Back in the old days when there were no streetlamps
we played outside after school under a bright moon.
We were just kids then and we did not consider it dark
we did not know that anyone else had the sun
while we had just the day-moon.
Does not everyone everywhere share the same moon?
On the playground and all through the village when a bitter wind blew
we did not consider it too cold or too windy or too this or too that
how the rivers froze and how the earth turned cold did not matter to us.
Often our sun was cold like a penny hiding behind the moon but
we did not consider it bad.
The earth glistened in the pitch black night
the sky hollowed in the clear light day
and our vision spread far off, away.
As a man, I read about
a place so still you could hear wax melting
down a lit candle.
They must have been talking about
my village, where on the coldest nights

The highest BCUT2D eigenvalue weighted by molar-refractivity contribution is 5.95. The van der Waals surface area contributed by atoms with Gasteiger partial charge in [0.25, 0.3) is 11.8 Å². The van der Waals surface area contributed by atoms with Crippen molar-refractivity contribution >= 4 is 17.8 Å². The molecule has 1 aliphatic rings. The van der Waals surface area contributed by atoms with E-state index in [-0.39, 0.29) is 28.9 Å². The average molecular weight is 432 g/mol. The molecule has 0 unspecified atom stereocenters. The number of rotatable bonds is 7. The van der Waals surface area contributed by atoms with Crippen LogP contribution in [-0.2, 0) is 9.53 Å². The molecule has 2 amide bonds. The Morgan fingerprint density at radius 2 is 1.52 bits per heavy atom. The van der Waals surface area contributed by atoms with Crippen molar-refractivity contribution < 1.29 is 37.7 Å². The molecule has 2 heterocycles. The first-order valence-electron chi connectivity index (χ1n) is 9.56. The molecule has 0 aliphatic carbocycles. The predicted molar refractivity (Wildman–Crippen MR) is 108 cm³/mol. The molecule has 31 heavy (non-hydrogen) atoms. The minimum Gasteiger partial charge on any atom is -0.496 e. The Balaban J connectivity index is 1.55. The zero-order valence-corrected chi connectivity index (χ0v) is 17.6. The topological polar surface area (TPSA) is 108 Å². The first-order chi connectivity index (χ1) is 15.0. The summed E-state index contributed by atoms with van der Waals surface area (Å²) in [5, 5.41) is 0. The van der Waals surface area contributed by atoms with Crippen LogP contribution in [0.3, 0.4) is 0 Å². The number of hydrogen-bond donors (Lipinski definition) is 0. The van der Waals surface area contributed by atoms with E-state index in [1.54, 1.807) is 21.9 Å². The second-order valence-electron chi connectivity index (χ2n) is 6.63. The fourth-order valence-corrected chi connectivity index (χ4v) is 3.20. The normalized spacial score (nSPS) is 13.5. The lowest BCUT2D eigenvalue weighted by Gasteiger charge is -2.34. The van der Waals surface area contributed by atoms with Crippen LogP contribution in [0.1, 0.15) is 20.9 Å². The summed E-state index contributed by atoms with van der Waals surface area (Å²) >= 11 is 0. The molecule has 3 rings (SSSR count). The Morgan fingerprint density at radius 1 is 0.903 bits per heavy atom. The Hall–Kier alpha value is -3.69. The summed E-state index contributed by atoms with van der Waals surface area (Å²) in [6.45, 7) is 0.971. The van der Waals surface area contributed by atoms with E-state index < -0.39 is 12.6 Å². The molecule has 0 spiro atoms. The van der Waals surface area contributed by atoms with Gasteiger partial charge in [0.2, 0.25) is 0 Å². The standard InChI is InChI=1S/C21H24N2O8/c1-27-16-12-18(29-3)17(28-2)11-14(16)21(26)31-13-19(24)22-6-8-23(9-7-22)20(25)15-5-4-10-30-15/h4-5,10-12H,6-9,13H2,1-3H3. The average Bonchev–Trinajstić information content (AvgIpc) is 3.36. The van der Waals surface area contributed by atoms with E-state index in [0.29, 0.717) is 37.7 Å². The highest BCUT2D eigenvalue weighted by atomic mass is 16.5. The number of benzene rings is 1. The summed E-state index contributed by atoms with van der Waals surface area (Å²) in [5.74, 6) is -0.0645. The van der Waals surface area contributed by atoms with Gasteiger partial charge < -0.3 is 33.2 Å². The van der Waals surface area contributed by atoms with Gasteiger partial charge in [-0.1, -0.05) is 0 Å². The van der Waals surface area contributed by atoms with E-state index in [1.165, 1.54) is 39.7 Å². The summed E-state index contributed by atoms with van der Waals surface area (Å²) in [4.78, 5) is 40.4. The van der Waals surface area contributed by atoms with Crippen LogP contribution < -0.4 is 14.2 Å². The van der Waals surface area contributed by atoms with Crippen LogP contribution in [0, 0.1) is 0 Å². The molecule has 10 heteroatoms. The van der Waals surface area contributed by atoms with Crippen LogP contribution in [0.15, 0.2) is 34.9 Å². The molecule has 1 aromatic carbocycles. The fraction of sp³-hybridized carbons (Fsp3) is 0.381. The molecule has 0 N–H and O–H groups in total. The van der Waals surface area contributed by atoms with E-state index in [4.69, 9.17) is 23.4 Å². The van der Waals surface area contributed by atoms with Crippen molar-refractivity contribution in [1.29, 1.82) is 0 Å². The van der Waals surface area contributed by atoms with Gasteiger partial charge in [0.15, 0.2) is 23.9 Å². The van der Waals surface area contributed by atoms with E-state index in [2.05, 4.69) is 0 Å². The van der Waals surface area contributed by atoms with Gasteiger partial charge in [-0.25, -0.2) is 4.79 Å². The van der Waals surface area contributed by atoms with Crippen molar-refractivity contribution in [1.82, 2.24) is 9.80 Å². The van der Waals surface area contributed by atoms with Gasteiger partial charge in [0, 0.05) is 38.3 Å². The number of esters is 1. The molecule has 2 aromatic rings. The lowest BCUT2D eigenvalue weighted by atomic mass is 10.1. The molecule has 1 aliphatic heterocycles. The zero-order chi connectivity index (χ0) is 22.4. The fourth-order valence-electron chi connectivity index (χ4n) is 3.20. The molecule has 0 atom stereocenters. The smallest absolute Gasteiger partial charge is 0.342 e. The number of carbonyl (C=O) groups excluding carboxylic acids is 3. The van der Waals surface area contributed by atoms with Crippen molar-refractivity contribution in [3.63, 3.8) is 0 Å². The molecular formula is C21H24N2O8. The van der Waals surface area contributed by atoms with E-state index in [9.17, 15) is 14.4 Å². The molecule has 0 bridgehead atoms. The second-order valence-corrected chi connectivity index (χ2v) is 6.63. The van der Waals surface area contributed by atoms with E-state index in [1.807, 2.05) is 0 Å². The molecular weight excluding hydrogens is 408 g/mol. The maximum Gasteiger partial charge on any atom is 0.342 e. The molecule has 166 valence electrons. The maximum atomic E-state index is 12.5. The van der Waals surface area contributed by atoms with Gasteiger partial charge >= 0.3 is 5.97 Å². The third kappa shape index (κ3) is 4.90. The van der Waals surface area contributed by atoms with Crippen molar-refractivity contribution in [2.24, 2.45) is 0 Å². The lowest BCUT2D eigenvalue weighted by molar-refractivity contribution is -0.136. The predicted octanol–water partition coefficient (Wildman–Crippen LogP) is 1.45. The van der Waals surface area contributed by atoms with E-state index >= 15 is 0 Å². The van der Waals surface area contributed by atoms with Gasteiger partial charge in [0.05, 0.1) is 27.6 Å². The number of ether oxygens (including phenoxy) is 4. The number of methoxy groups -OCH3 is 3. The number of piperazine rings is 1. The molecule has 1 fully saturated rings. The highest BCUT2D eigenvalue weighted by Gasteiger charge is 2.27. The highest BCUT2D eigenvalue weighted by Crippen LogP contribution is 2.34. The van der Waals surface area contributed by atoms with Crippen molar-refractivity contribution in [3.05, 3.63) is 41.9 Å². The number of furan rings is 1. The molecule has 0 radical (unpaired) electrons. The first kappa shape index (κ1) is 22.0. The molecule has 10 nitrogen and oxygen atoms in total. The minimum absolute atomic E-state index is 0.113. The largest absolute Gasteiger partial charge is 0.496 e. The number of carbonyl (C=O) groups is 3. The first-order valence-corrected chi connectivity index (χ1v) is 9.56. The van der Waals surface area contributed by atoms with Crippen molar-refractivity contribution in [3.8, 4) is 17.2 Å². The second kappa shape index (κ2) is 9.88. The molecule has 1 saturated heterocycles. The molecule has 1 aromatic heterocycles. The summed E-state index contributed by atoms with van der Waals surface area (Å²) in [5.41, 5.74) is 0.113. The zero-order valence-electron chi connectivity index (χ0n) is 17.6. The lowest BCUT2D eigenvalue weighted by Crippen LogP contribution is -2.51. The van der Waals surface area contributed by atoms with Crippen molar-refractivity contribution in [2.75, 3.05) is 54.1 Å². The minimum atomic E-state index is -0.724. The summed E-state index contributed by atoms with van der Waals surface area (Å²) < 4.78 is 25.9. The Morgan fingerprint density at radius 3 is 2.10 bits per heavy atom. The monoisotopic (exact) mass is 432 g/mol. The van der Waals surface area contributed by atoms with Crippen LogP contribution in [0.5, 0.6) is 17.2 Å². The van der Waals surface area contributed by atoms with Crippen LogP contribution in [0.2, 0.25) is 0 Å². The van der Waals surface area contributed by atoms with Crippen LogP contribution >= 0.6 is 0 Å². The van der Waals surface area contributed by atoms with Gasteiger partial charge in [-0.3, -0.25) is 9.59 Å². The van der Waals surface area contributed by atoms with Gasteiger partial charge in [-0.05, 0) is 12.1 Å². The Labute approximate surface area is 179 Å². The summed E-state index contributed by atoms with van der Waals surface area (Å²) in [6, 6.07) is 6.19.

the silence is so deep and vacant
each breath stands still as fractured stars.
How this poem originated: Eklutna Lake is the largest lake in Chugach State Park and provides the water for the city of Anchorage. The above picture of the lake was taken last April, before break-up. Eklutna is a native village (near my hometown of Eagle River), population 70. First settled more than 800 years ago, Eklutna is a Dena'ina Athabascan village, the oldest inhabited location in our area.
I got to thinking about the darkness that descends upon us now, come winter, and how the villages above the Arctic Circle exist in the extreme weather. I remembered the date Nov. 27, clearly now, because I was an itinerant therapist working in the hospital in Barrow, and on that day, many employees went to the windows and doors to take a "last look." This would be the last day they would see the sun until the end of February.
The sun rides low now. I live in a valley, with mountains arching up on three sides. The sun peeks through notches, but in Dec. and Jan. the sun will be too low to clear the notches. It is then we leave town and go tropical.